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Syncope and electroencephalography

John B. P. Stephenson
DOI: http://dx.doi.org/10.1093/brain/awu086 e284 First published online: 14 April 2014


van Dijk and colleagues have made an impressive scientific analysis of the relation between the clinical features during head-up-tilt induced syncope in adults and the simultaneous EEG findings (van Dijk et al., 2014). In particular, these authors have drawn attention to the semiology associated with the ‘classical’ slow-flat-slow EEG pattern and with simple EEG slowing without EEG flattening. I would like to add some observations to their excellent study, based on personal experience (Stephenson, 1990) and perusal of the literature.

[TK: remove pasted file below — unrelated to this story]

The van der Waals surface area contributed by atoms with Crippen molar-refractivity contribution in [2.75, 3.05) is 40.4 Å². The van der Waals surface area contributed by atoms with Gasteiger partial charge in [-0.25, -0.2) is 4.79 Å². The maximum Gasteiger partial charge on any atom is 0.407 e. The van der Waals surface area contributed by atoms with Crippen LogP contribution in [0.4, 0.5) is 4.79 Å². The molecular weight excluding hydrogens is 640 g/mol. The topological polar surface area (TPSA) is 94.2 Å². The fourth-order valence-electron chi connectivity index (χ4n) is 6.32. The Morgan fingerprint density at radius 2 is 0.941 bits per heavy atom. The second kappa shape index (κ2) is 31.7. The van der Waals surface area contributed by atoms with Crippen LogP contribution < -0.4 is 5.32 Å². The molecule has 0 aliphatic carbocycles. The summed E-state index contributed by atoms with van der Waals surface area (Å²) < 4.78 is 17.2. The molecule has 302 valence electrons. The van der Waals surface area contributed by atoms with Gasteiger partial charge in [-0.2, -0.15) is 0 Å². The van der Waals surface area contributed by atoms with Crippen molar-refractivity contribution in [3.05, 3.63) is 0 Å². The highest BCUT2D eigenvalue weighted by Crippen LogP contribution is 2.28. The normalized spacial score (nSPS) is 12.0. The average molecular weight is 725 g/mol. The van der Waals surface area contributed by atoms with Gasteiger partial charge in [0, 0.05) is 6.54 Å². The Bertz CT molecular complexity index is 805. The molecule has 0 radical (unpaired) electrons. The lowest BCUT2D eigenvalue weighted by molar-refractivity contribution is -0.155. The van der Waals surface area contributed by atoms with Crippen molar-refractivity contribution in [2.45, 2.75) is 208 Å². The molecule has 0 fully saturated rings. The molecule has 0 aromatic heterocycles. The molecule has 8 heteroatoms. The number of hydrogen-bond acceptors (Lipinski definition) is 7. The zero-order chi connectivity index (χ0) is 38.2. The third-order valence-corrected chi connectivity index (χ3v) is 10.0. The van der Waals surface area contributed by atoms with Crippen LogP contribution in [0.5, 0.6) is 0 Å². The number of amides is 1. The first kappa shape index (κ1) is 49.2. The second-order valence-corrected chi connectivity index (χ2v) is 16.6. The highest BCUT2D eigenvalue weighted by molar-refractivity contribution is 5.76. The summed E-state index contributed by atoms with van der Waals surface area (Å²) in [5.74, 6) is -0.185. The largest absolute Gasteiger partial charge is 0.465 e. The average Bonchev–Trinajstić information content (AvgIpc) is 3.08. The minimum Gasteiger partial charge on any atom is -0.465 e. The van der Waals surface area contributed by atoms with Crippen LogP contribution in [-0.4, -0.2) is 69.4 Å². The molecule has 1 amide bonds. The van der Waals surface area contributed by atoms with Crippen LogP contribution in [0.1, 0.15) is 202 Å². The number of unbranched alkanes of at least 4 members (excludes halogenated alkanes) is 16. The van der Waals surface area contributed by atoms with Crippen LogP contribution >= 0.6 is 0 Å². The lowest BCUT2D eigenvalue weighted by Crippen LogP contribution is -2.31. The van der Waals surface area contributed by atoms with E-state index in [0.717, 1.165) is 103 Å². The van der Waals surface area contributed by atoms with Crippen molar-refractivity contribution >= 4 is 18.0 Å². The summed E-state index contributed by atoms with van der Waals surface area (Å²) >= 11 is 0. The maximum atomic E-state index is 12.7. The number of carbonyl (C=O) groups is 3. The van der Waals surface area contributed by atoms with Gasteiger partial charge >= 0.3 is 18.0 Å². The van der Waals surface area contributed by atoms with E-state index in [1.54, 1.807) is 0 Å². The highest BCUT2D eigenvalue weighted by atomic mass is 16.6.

If syncope is sufficiently severe the slow-flat-slow EEG appearance seems to be independent of age—in that it is also observed in young children—and is seen in all types of syncope, however induced. However, the exact clinical semiology seems to vary with different methods of syncope generation. For example, in Gastaut and Fischer-Williams’s (1957) predominantly …

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